Please use this identifier to cite or link to this item: http://hdl.handle.net/1893/21023
Appears in Collections:Biological and Environmental Sciences Journal Articles
Peer Review Status: Refereed
Title: Ten days in the life of a mandrill horde in the Lope Reserve, Gabon
Authors: Rogers, M Elizabeth
Abernethy, Katharine
Fontaine, Benoit
Wickings, E Jean
White, Lee
Tutin, Caroline E G
Contact Email: k.a.abernethy@stir.ac.uk
Keywords: mandrills
group composition
food selectivity
ranging
Issue Date: 1996
Publisher: Wiley-Blackwell
Citation: Rogers ME, Abernethy K, Fontaine B, Wickings EJ, White L & Tutin CEG (1996) Ten days in the life of a mandrill horde in the Lope Reserve, Gabon, American Journal of Primatology, 40 (4), pp. 297-313.
Abstract: Mandrills have long been known to form large aggregations in the wild, but it has proved difficult to obtain detailed information on the socioecology of these groups. An unusually large (>600) horde of mandrills was followed for ten days during the 1995 dry season in Central Gabon, and data were collected on group composition and ecology while the mandrills were in an area of forest-savanna mosaic habitat in the north of the Lopé Reserve. Three separate counts of most of the group showed that fully coloured "fatted" adult males were present throughout the horde at a mean ratio to other individuals of 1:21. Paler "non-fatted" adult and sub-adult males were also distributed throughout. Mandrill diet over the ten days consisted mainly of insects, seeds from forest trees, and leaves or stems of understory herbaceous plants. Feeding was extremely selective, with most food items consumed in a much higher proportion than would be predicted from their relative availability. Ranging data also showed that the mandrills foraged preferentially in certain forest types within the forest-savanna mosaic, namely in Marantaceae and Rocky Forest. It is suggested that one reason why mandrills pass through gallery forests and forest-savanna mosaic in the dry season in the Lopé Reserve is because they find fruit there from preferred species, which are no longer fruiting in the main forest block, thus allowing them to maintain the fruit component of their diet at a time of fruit shortage. © 1996 Wiley-Liss, Inc.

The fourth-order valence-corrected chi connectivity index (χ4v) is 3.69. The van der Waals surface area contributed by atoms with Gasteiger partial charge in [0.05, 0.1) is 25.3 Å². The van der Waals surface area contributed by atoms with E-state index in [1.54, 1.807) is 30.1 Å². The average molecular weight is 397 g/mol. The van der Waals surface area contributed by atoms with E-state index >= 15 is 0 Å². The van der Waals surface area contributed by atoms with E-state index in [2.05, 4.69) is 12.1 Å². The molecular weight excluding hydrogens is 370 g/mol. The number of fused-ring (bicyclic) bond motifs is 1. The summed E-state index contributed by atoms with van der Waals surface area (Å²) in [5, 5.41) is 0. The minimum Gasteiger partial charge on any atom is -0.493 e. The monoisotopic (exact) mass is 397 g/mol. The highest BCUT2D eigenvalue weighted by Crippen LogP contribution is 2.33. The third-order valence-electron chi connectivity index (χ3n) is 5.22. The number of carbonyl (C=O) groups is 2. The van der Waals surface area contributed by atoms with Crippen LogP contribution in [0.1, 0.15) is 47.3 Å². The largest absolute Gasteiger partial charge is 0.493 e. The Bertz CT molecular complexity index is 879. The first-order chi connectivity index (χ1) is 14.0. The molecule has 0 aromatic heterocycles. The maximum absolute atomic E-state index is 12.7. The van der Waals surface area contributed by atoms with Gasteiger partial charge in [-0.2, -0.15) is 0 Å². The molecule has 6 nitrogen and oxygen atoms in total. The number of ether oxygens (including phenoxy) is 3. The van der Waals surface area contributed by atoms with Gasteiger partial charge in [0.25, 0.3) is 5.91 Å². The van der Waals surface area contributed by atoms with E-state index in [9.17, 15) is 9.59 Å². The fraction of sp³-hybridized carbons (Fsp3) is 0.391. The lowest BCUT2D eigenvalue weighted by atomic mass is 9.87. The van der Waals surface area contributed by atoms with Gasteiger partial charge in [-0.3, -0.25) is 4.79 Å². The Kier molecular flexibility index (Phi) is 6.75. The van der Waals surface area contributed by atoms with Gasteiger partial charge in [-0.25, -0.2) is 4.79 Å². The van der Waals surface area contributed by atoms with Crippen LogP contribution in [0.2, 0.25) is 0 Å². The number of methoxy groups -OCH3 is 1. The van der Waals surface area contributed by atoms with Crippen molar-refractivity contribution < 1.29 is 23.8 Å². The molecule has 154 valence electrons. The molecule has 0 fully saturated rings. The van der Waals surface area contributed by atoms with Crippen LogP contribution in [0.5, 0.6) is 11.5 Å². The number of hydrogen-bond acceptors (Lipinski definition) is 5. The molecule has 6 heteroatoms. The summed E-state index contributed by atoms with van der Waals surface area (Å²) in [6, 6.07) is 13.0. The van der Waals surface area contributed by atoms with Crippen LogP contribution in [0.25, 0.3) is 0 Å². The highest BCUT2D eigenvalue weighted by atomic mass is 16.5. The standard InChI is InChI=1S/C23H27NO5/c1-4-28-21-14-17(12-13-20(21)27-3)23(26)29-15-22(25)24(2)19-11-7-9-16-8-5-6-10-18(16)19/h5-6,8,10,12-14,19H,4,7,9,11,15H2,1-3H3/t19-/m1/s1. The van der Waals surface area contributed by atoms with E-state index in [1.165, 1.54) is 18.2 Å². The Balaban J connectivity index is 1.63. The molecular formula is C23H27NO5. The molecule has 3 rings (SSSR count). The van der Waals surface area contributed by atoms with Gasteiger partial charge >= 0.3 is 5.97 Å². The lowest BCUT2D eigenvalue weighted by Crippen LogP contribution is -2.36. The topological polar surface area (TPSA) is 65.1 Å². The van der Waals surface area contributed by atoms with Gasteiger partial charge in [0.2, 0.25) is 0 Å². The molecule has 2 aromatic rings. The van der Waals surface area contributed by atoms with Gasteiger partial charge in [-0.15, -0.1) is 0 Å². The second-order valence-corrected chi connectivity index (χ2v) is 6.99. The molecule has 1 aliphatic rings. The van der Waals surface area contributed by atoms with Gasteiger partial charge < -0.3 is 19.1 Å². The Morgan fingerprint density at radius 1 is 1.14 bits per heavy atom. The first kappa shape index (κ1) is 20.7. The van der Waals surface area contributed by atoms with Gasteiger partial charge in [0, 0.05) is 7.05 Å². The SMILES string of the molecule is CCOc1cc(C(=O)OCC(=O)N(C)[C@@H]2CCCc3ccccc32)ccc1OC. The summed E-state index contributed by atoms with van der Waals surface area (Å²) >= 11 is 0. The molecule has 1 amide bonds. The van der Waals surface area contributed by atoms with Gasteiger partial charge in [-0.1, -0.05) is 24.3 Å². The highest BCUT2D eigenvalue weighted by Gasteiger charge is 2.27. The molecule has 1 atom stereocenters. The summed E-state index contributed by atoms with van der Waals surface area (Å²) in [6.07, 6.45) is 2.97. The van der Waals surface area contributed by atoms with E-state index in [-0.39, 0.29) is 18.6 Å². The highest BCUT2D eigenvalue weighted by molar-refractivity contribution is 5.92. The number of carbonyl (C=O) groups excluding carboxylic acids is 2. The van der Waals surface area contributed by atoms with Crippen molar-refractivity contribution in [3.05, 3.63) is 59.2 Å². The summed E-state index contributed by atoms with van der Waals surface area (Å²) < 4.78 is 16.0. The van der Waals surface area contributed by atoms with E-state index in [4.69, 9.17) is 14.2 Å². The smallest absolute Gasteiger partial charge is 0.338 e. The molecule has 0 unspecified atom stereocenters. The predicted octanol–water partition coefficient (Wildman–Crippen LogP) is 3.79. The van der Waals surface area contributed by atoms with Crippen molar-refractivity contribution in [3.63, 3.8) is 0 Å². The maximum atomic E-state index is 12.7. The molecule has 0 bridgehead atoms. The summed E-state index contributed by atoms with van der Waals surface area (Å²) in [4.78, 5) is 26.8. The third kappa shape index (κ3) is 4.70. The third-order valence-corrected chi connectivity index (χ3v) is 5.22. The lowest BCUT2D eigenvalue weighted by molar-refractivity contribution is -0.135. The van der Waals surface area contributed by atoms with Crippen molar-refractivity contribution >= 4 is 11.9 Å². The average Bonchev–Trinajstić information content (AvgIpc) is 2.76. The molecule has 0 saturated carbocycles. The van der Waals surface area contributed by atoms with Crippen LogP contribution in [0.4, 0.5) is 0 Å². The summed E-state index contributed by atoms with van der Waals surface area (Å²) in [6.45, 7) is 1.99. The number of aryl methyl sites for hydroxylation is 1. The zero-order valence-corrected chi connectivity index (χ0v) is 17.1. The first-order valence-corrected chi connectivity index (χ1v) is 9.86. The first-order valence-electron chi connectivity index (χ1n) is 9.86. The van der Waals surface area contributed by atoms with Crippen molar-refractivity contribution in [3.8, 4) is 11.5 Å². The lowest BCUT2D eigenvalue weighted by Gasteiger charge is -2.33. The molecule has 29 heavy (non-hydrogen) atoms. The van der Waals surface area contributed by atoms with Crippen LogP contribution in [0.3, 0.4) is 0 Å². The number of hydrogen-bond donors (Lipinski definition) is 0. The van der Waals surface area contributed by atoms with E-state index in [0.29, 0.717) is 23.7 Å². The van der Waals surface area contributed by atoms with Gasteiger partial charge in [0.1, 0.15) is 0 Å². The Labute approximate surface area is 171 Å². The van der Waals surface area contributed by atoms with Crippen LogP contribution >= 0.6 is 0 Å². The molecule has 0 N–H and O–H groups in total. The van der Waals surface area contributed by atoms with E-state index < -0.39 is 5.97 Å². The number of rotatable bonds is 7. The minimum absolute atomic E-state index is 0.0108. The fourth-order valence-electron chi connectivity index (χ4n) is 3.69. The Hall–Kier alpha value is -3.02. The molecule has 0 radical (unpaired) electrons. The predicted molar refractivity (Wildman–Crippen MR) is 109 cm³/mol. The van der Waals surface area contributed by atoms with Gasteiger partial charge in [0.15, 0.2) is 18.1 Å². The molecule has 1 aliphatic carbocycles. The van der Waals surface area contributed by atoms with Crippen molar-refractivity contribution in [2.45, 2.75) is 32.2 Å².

Type: Journal Article
URI: http://hdl.handle.net/1893/21023
DOI Link: http://dx.doi.org/10.1002/(SICI)1098-2345(1996)40:4<297::AID-AJP1>3.0.CO;2-T
Rights: The publisher does not allow this work to be made publicly available in this Repository. Please use the Request a Copy feature at the foot of the Repository record to request a copy directly from the author. You can only request a copy if you wish to use this work for your own research or private study.
Affiliation: University of Edinburgh
Biological and Environmental Sciences
Centre International de Recherches Médicales de Franceville
Centre International de Recherches Médicales de Franceville
Biological and Environmental Sciences
University of Stirling

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